When speaking about the Immaculate Conception, this priest even claims that this very expression is applicable to all of us, since it merely means that “Mary is a figure of the redeemed man,” and that “we all are, from the beginning of the world, chosen in Christ to be holy and without stain.” Father Grün continues, saying “that does not mean that Mary is something special and we the poor sinners. Unfortunately, this is how it is often now being interpreted. But this is not Catholic dogmatics.”
According to his own words in his new 30 March interview, Grün was heavily influenced in his intellectual life by the Zen Master Karlheinz Graf Dürkheim. The German priest mentions this psychotherapist, together with the occultist and psychoanalyst Carl Gustav Jung, as his sources. It shows his attraction to esoteric ways of thinking.
This same Father Grün explains in the interview why he himself signed the recent Pro Pope Francis initiative which was launched by progressivist priests. “There are in Rome some very conservative circles who are blocking him [the pope].” The pope, he adds, “finds himself in a certain tense situation.” One the one hand, “he would like to continue with his reforms,” but “he also wishes not to provoke a split of the Church.” Grün also praises the pope for bringing into the Church “a new spirit.” Unlike under his predecessors, John Paul II and Benedict XVI, today “there is not a system of denunciations any more.” Under the previous popes, “priests often were anonymously accused.”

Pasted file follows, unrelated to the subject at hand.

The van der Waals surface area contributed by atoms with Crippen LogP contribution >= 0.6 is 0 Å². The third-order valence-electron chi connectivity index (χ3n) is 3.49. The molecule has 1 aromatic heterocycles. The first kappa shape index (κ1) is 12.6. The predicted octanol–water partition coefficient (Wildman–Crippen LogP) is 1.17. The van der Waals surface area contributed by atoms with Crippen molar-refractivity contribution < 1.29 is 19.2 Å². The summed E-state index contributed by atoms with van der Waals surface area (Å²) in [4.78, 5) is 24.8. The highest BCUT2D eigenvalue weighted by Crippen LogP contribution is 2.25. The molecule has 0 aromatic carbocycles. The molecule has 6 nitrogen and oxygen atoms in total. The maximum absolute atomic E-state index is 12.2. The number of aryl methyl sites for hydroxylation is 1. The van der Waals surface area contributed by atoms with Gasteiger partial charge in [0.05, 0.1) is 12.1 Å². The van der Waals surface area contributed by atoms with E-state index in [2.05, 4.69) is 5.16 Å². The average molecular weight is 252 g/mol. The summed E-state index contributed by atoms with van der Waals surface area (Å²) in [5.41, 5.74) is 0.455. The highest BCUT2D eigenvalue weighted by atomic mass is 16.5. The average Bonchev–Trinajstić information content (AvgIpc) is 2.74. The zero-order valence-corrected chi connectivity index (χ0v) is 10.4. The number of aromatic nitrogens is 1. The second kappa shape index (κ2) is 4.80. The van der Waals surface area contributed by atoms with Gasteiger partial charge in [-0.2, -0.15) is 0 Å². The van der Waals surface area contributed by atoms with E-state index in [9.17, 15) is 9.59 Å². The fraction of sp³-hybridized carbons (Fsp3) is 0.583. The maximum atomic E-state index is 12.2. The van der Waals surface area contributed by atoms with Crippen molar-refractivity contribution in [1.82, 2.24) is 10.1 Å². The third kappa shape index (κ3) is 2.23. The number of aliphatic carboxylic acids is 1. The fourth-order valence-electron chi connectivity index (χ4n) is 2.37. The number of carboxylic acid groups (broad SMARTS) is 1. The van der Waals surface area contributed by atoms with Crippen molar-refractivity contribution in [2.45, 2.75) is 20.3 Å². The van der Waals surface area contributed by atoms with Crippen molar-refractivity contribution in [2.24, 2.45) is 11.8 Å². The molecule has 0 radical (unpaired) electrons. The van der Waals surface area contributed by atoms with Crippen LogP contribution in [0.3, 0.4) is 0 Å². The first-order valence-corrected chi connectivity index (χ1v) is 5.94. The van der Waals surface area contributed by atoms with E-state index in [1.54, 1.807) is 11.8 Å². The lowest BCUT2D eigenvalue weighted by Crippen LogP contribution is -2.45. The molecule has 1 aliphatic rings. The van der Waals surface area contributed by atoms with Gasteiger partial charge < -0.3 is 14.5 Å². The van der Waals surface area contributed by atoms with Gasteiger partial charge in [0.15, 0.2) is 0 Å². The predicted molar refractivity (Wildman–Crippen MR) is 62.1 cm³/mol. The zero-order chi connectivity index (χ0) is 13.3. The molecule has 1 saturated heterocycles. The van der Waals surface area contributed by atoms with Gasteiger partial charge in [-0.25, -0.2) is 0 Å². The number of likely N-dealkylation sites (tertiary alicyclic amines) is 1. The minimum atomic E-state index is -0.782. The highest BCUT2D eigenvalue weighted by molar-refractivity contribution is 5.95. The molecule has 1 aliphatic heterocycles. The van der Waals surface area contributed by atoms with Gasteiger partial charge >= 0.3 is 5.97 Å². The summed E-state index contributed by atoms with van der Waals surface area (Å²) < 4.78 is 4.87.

As his colleague Wunibald Müller has just said during the panel discussion on 7 March: things have changed under Pope Francis, “now we are encouraged to speak our mind.” Pope Francis thus is opening up “free spaces” where one can discuss things. “We have too much fear to accept new things,” the psychotherapist explained. Pope Francis, Müller added, “encourages us to make trouble.” “And I believe that there are right now also a lot of such things that are happening.”
This new Grün interview seems to confirm these last words from his colleague, Wunibald Müller. The Augsburger Allgemeine makes a point in highlighting that this priest, only a month ago, had received public praise from Pope Francis.
Dr. Maike Hickson, born and raised in Germany, studied History and French Literature at the University of Hannover and lived for several years in Switzerland where she wrote her doctoral dissertation. She is married to Dr. Robert Hickson, and they have been blessed with two beautiful children. She is a happy housewife who likes to write articles when time permits.
Her articles have appeared in American and European journals such as Catholicism.org, LifeSiteNews, The Wanderer, Culture Wars, Catholic Family News, Christian Order, Apropos, and Zeit-Fragen.